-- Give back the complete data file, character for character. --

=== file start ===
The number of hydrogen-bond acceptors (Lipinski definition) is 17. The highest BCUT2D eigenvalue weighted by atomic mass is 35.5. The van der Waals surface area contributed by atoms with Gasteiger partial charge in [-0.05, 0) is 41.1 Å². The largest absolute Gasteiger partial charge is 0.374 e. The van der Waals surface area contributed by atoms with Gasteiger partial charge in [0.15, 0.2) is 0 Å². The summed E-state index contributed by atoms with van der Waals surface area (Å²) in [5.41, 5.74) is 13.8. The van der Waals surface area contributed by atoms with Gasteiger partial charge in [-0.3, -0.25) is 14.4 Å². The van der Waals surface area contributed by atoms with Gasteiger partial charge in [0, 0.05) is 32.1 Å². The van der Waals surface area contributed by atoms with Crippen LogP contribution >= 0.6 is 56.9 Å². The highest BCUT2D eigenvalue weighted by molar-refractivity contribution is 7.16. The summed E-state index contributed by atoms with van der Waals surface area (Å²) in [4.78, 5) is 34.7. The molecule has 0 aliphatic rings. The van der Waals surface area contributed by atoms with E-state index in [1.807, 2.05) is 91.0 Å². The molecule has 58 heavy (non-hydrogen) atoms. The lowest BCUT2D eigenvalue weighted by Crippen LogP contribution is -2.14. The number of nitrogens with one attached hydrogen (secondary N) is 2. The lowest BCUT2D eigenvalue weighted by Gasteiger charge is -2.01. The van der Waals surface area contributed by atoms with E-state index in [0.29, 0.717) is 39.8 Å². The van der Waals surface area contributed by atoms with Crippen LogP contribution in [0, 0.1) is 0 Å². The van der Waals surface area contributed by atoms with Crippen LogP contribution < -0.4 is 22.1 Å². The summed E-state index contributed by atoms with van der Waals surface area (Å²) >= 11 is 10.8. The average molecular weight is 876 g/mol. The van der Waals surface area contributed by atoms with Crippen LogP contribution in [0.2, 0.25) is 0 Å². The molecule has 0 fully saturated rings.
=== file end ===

The number of hydrogen-bond acceptors (Lipinski definition) is 17. The highest BCUT2D eigenvalue weighted by atomic mass is 35.5. The van der Waals surface area contributed by atoms with Gasteiger partial charge in [-0.05, 0) is 41.1 Å². The largest absolute Gasteiger partial charge is 0.374 e. The van der Waals surface area contributed by atoms with Gasteiger partial charge in [0.15, 0.2) is 0 Å². The summed E-state index contributed by atoms with van der Waals surface area (Å²) in [5.41, 5.74) is 13.8. The van der Waals surface area contributed by atoms with Gasteiger partial charge in [-0.3, -0.25) is 14.4 Å². The van der Waals surface area contributed by atoms with Gasteiger partial charge in [0, 0.05) is 32.1 Å². The van der Waals surface area contributed by atoms with Crippen LogP contribution >= 0.6 is 56.9 Å². The highest BCUT2D eigenvalue weighted by molar-refractivity contribution is 7.16. The summed E-state index contributed by atoms with van der Waals surface area (Å²) in [4.78, 5) is 34.7. The molecule has 0 aliphatic rings. The van der Waals surface area contributed by atoms with E-state index in [1.807, 2.05) is 91.0 Å². The molecule has 58 heavy (non-hydrogen) atoms. The lowest BCUT2D eigenvalue weighted by Crippen LogP contribution is -2.14. The number of nitrogens with one attached hydrogen (secondary N) is 2. The lowest BCUT2D eigenvalue weighted by Gasteiger charge is -2.01. The van der Waals surface area contributed by atoms with E-state index in [0.29, 0.717) is 39.8 Å². The van der Waals surface area contributed by atoms with Crippen LogP contribution in [0, 0.1) is 0 Å². The van der Waals surface area contributed by atoms with Crippen LogP contribution < -0.4 is 22.1 Å². The summed E-state index contributed by atoms with van der Waals surface area (Å²) >= 11 is 10.8. The average molecular weight is 876 g/mol. The van der Waals surface area contributed by atoms with Crippen LogP contribution in [0.2, 0.25) is 0 Å². The molecule has 0 fully saturated rings.